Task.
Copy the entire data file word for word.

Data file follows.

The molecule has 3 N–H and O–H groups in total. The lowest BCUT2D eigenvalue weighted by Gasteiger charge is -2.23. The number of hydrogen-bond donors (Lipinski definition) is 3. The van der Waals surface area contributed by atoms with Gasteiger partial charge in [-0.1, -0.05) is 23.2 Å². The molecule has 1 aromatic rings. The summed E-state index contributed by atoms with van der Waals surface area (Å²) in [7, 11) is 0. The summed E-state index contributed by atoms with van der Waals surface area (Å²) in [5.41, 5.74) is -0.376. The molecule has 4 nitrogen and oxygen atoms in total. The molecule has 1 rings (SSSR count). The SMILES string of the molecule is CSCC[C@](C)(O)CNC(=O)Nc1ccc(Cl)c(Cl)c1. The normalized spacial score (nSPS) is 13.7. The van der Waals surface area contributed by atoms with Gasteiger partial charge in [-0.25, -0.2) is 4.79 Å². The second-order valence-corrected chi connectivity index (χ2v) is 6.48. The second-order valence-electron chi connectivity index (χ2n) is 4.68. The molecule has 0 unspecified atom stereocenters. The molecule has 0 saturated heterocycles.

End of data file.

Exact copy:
The molecule has 3 N–H and O–H groups in total. The lowest BCUT2D eigenvalue weighted by Gasteiger charge is -2.23. The number of hydrogen-bond donors (Lipinski definition) is 3. The van der Waals surface area contributed by atoms with Gasteiger partial charge in [-0.1, -0.05) is 23.2 Å². The molecule has 1 aromatic rings. The summed E-state index contributed by atoms with van der Waals surface area (Å²) in [7, 11) is 0. The summed E-state index contributed by atoms with van der Waals surface area (Å²) in [5.41, 5.74) is -0.376. The molecule has 4 nitrogen and oxygen atoms in total. The molecule has 1 rings (SSSR count). The SMILES string of the molecule is CSCC[C@](C)(O)CNC(=O)Nc1ccc(Cl)c(Cl)c1. The normalized spacial score (nSPS) is 13.7. The van der Waals surface area contributed by atoms with Gasteiger partial charge in [-0.25, -0.2) is 4.79 Å². The second-order valence-corrected chi connectivity index (χ2v) is 6.48. The second-order valence-electron chi connectivity index (χ2n) is 4.68. The molecule has 0 unspecified atom stereocenters. The molecule has 0 saturated heterocycles.